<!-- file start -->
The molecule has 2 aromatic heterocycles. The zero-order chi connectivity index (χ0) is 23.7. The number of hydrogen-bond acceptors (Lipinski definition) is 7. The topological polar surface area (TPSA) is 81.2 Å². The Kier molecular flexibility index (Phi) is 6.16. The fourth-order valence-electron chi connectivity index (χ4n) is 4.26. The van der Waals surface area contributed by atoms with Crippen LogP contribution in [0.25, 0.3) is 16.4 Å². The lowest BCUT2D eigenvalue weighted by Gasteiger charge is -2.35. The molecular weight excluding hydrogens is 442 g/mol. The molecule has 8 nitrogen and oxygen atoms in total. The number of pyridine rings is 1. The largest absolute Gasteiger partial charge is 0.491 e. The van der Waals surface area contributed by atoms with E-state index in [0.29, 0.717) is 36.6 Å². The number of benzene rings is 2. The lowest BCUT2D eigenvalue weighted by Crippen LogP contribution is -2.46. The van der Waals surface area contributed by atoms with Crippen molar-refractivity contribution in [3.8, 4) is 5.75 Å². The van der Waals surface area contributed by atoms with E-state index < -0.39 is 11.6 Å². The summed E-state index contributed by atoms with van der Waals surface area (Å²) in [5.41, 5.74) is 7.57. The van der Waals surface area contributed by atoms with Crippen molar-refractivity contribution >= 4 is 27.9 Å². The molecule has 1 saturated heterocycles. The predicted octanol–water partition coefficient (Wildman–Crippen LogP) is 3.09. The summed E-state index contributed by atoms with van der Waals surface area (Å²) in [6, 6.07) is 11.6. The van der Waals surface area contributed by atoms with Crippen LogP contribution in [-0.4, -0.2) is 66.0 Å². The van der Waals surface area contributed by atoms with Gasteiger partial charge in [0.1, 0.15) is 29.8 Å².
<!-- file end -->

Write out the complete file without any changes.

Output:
The molecule has 2 aromatic heterocycles. The zero-order chi connectivity index (χ0) is 23.7. The number of hydrogen-bond acceptors (Lipinski definition) is 7. The topological polar surface area (TPSA) is 81.2 Å². The Kier molecular flexibility index (Phi) is 6.16. The fourth-order valence-electron chi connectivity index (χ4n) is 4.26. The van der Waals surface area contributed by atoms with Crippen LogP contribution in [0.25, 0.3) is 16.4 Å². The lowest BCUT2D eigenvalue weighted by Gasteiger charge is -2.35. The molecular weight excluding hydrogens is 442 g/mol. The molecule has 8 nitrogen and oxygen atoms in total. The number of pyridine rings is 1. The largest absolute Gasteiger partial charge is 0.491 e. The van der Waals surface area contributed by atoms with E-state index in [0.29, 0.717) is 36.6 Å². The number of benzene rings is 2. The lowest BCUT2D eigenvalue weighted by Crippen LogP contribution is -2.46. The van der Waals surface area contributed by atoms with Crippen molar-refractivity contribution in [3.8, 4) is 5.75 Å². The van der Waals surface area contributed by atoms with E-state index < -0.39 is 11.6 Å². The summed E-state index contributed by atoms with van der Waals surface area (Å²) in [5.41, 5.74) is 7.57. The van der Waals surface area contributed by atoms with Crippen molar-refractivity contribution >= 4 is 27.9 Å². The molecule has 1 saturated heterocycles. The predicted octanol–water partition coefficient (Wildman–Crippen LogP) is 3.09. The summed E-state index contributed by atoms with van der Waals surface area (Å²) in [6, 6.07) is 11.6. The van der Waals surface area contributed by atoms with Crippen LogP contribution in [-0.4, -0.2) is 66.0 Å². The van der Waals surface area contributed by atoms with Gasteiger partial charge in [0.1, 0.15) is 29.8 Å².